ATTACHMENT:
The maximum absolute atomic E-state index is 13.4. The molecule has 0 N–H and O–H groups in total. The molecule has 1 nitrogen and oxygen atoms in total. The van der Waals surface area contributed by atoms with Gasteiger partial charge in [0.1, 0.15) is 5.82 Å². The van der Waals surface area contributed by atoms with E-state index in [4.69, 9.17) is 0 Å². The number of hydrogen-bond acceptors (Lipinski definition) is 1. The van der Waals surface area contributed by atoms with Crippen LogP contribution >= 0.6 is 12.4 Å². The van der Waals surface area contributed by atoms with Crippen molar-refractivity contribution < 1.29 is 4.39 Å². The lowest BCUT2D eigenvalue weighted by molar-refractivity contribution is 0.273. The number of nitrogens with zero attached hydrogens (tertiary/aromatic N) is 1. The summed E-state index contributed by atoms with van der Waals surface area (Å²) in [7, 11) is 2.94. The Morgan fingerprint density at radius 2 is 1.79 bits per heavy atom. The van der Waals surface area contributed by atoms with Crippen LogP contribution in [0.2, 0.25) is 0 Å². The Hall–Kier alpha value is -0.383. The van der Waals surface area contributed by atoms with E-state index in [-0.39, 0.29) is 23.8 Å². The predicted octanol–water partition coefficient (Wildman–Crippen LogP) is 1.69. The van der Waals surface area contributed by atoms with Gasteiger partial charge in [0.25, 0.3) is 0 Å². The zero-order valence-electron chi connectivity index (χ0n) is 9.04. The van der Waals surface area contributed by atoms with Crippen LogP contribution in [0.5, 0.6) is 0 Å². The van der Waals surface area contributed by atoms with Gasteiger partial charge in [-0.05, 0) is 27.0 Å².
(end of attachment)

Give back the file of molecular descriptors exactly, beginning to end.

The maximum absolute atomic E-state index is 13.4. The molecule has 0 N–H and O–H groups in total. The molecule has 1 nitrogen and oxygen atoms in total. The van der Waals surface area contributed by atoms with Gasteiger partial charge in [0.1, 0.15) is 5.82 Å². The van der Waals surface area contributed by atoms with E-state index in [4.69, 9.17) is 0 Å². The number of hydrogen-bond acceptors (Lipinski definition) is 1. The van der Waals surface area contributed by atoms with Crippen LogP contribution >= 0.6 is 12.4 Å². The van der Waals surface area contributed by atoms with Crippen molar-refractivity contribution < 1.29 is 4.39 Å². The lowest BCUT2D eigenvalue weighted by molar-refractivity contribution is 0.273. The number of nitrogens with zero attached hydrogens (tertiary/aromatic N) is 1. The summed E-state index contributed by atoms with van der Waals surface area (Å²) in [7, 11) is 2.94. The Morgan fingerprint density at radius 2 is 1.79 bits per heavy atom. The van der Waals surface area contributed by atoms with Crippen LogP contribution in [0.2, 0.25) is 0 Å². The Hall–Kier alpha value is -0.383. The van der Waals surface area contributed by atoms with E-state index in [-0.39, 0.29) is 23.8 Å². The predicted octanol–water partition coefficient (Wildman–Crippen LogP) is 1.69. The van der Waals surface area contributed by atoms with Gasteiger partial charge in [0.25, 0.3) is 0 Å². The zero-order valence-electron chi connectivity index (χ0n) is 9.04. The van der Waals surface area contributed by atoms with Crippen LogP contribution in [0.5, 0.6) is 0 Å². The van der Waals surface area contributed by atoms with Gasteiger partial charge in [-0.05, 0) is 27.0 Å².